Off The Wire
Up, up, up: Canada house prices poised to surge again despite central bank warning
OTTAWA, Nov 24 (Reuters) - Canadian housing prices are set to surge again in the coming months as investors and first-time buyers scramble to buy before interest rates go up, ignoring a warning from the Bank of Canada that there is a high risk of a sudden price drop.
Central bank Deputy Governor Paul Beaudry told would-be home buyers on Tuesday to consider if it is a "good time to buy or not," pointing to market frothiness in certain cities and renewed investor activity.
Those conditions could "expose the market to a higher chance of a correction," he said. read more
The Bank of Canada last month signaled the overnight rate, currently at a record low 0.25%, could start rising in the "middle quarters" of 2022. Another rush to buy is probably already under way, analysts said.
"Whenever interest rates start rising, people get into the market, including investors. So you will see an acceleration in activity over the next few months," said Benjamin Tal, deputy chief economist at CIBC Capital Markets.
Canadian house prices skyrocketed 31.6% year-over-year in March to hit a record high before softening a bit over the summer. Prices are now accelerating again, with October's average price barely below the March peak.
Ratings agencies are taking notice. Fitch has pegged Toronto's housing market at 32% overvalued and Vancouver's at 23%. Moody's Analytics also has Vancouver 23% overvalued, Toronto 40% and Hamilton, Ontario, 73%.
The average price of a home in Toronto, Canada's biggest city, hit C$1.2 million ($947,493) in October, up 19.3% from the previous year, and detached homes now average C$1.5 million.
Canadian Prime Minister Justin Trudeau has pledged to act on the runaway market, but critics note prices have climbed 77% nationwide since he took office in 2015.
Toronto mortgage broker Ron Butler says he is getting busier by the hour with clients desperate to get into the market.
"We see it, literally, hourly here ... people who have simply given up and say: 'The prices are going to go up forever, I have to buy now,'" he said.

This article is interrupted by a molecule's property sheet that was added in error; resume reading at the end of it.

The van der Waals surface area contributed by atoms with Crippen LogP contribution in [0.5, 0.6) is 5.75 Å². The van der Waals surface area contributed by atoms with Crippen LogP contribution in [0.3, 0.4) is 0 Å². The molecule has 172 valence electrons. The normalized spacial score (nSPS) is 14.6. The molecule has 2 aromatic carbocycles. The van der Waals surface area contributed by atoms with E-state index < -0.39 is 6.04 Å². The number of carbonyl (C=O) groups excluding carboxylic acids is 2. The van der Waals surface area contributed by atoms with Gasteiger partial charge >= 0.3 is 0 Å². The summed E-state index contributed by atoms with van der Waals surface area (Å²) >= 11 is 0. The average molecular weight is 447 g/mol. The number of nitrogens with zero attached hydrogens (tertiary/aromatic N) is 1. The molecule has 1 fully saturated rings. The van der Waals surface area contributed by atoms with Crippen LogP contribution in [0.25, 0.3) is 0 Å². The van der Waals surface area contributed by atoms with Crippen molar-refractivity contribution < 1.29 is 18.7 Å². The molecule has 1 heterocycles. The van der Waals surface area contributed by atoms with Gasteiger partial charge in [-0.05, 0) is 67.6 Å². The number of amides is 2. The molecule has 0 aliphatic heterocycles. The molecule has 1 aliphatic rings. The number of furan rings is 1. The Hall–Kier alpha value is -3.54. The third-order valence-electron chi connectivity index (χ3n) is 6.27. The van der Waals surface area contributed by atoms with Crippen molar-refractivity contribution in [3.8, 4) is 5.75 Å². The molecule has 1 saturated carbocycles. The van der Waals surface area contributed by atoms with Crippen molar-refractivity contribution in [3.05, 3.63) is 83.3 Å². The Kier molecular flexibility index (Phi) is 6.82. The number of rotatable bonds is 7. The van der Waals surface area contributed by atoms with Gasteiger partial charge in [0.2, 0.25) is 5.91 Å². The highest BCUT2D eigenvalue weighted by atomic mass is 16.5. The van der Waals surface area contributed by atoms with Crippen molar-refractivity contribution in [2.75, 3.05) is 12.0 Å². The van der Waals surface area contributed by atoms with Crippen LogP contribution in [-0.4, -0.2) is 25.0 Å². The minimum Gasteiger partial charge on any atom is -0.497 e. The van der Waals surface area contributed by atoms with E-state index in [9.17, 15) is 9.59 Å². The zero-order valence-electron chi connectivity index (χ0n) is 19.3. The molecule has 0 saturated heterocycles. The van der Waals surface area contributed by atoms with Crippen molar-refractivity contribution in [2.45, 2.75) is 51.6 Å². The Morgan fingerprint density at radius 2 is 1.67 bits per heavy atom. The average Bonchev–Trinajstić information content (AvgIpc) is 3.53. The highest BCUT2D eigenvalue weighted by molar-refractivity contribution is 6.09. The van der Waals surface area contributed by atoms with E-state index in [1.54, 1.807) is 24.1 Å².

Butler said he is working with one longtime Toronto renter who has been waiting years for prices to fall so he could get into the market. Now he is buying an hour's drive west in Hamilton because he is worried he will never own a home otherwise.
Fear "is not a good motivator when you're buying a house," said Butler, adding that investors too are increasingly gripped by the "fear of missing out," or FOMO.
'RUSH TO BEAT RATE HIKES'
Butler estimates that investors - those who buy properties to rent out or to hold for speculative gains - make up about 25% of housing demand at this point, with that number far higher in major cities and particularly in pre-sale condo markets.
The Bank of Canada said investor buying has doubled since the onset of the COVID-19 pandemic, but economists see demand holding up.
"We don't expect a collapse. But we see prices being close to flat next year," said Jimmy Jean, chief economist at Desjardins Group in Montreal, adding that demand is expected to remain "pretty decent," pointing to strong immigration.
Doug Porter, chief economist at BMO Capital Markets, also expects a short-term "rush to beat rate hikes," but then only a moderate pullback in markets that were supercharged by the pandemic.
"The history of the last 15 years has been cluttered with those calling for a crash in the Canadian housing market to be proved wrong time and time again," Porter said.
($1 = 1.2665 Canadian dollars)